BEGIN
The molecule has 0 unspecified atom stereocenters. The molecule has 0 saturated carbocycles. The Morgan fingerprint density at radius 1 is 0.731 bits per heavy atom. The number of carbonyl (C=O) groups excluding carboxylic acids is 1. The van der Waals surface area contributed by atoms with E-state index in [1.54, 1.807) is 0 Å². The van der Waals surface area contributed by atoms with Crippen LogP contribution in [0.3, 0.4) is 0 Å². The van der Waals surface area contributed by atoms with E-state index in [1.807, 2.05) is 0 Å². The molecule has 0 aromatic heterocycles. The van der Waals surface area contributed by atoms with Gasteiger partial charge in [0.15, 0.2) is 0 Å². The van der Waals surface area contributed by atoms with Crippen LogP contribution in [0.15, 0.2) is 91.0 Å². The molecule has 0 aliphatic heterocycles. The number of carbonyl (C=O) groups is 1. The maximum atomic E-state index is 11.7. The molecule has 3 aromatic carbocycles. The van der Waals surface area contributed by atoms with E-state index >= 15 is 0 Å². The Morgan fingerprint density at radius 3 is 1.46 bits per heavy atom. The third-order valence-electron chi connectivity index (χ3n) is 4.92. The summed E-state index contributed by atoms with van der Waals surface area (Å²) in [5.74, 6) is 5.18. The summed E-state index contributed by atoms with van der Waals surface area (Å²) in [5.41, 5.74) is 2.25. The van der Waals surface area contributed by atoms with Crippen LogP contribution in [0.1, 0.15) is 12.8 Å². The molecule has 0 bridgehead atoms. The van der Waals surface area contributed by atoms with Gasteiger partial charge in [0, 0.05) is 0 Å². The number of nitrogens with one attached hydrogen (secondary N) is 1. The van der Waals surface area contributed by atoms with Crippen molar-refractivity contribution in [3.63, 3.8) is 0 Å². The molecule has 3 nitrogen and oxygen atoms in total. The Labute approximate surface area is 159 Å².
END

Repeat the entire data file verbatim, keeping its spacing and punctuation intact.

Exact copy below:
The molecule has 0 unspecified atom stereocenters. The molecule has 0 saturated carbocycles. The Morgan fingerprint density at radius 1 is 0.731 bits per heavy atom. The number of carbonyl (C=O) groups excluding carboxylic acids is 1. The van der Waals surface area contributed by atoms with E-state index in [1.54, 1.807) is 0 Å². The van der Waals surface area contributed by atoms with Crippen LogP contribution in [0.3, 0.4) is 0 Å². The van der Waals surface area contributed by atoms with E-state index in [1.807, 2.05) is 0 Å². The molecule has 0 aromatic heterocycles. The van der Waals surface area contributed by atoms with Gasteiger partial charge in [0.15, 0.2) is 0 Å². The van der Waals surface area contributed by atoms with Crippen LogP contribution in [0.15, 0.2) is 91.0 Å². The molecule has 0 aliphatic heterocycles. The number of carbonyl (C=O) groups is 1. The maximum atomic E-state index is 11.7. The molecule has 3 aromatic carbocycles. The van der Waals surface area contributed by atoms with E-state index >= 15 is 0 Å². The Morgan fingerprint density at radius 3 is 1.46 bits per heavy atom. The third-order valence-electron chi connectivity index (χ3n) is 4.92. The summed E-state index contributed by atoms with van der Waals surface area (Å²) in [5.74, 6) is 5.18. The summed E-state index contributed by atoms with van der Waals surface area (Å²) in [5.41, 5.74) is 2.25. The van der Waals surface area contributed by atoms with Crippen LogP contribution in [0.1, 0.15) is 12.8 Å². The molecule has 0 bridgehead atoms. The van der Waals surface area contributed by atoms with Gasteiger partial charge in [0, 0.05) is 0 Å². The number of nitrogens with one attached hydrogen (secondary N) is 1. The van der Waals surface area contributed by atoms with Crippen molar-refractivity contribution in [3.63, 3.8) is 0 Å². The molecule has 3 nitrogen and oxygen atoms in total. The Labute approximate surface area is 159 Å².